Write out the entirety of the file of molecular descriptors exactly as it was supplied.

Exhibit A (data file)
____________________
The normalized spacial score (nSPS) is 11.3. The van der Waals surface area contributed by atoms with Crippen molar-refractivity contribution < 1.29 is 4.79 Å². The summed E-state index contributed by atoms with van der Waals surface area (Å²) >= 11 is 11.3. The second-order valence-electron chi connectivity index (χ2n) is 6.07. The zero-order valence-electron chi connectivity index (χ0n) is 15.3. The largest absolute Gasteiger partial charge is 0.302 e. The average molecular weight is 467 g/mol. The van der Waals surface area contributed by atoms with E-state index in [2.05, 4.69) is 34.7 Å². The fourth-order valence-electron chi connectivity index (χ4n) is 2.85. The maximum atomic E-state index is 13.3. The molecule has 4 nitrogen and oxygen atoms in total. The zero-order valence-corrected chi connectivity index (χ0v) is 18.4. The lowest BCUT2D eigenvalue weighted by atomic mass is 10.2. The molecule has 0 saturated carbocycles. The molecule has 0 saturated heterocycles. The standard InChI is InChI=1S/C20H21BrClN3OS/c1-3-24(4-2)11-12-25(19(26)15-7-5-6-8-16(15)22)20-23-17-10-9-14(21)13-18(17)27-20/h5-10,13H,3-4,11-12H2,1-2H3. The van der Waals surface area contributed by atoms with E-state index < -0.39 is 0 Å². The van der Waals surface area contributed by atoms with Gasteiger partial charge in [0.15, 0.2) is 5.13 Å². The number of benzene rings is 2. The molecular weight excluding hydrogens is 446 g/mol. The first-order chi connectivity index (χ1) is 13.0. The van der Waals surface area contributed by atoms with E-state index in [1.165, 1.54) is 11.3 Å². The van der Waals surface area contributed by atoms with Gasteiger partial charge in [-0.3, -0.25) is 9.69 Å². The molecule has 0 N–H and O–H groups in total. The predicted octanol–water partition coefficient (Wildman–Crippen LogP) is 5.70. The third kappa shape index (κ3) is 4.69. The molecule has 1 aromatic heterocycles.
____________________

The normalized spacial score (nSPS) is 11.3. The van der Waals surface area contributed by atoms with Crippen molar-refractivity contribution < 1.29 is 4.79 Å². The summed E-state index contributed by atoms with van der Waals surface area (Å²) >= 11 is 11.3. The second-order valence-electron chi connectivity index (χ2n) is 6.07. The zero-order valence-electron chi connectivity index (χ0n) is 15.3. The largest absolute Gasteiger partial charge is 0.302 e. The average molecular weight is 467 g/mol. The van der Waals surface area contributed by atoms with E-state index in [2.05, 4.69) is 34.7 Å². The fourth-order valence-electron chi connectivity index (χ4n) is 2.85. The maximum atomic E-state index is 13.3. The molecule has 4 nitrogen and oxygen atoms in total. The zero-order valence-corrected chi connectivity index (χ0v) is 18.4. The lowest BCUT2D eigenvalue weighted by atomic mass is 10.2. The molecule has 0 saturated carbocycles. The molecule has 0 saturated heterocycles. The standard InChI is InChI=1S/C20H21BrClN3OS/c1-3-24(4-2)11-12-25(19(26)15-7-5-6-8-16(15)22)20-23-17-10-9-14(21)13-18(17)27-20/h5-10,13H,3-4,11-12H2,1-2H3. The van der Waals surface area contributed by atoms with E-state index < -0.39 is 0 Å². The van der Waals surface area contributed by atoms with Gasteiger partial charge in [0.15, 0.2) is 5.13 Å². The number of benzene rings is 2. The molecular weight excluding hydrogens is 446 g/mol. The first-order chi connectivity index (χ1) is 13.0. The van der Waals surface area contributed by atoms with E-state index in [1.165, 1.54) is 11.3 Å². The van der Waals surface area contributed by atoms with Gasteiger partial charge in [-0.3, -0.25) is 9.69 Å². The molecule has 0 N–H and O–H groups in total. The predicted octanol–water partition coefficient (Wildman–Crippen LogP) is 5.70. The third kappa shape index (κ3) is 4.69. The molecule has 1 aromatic heterocycles.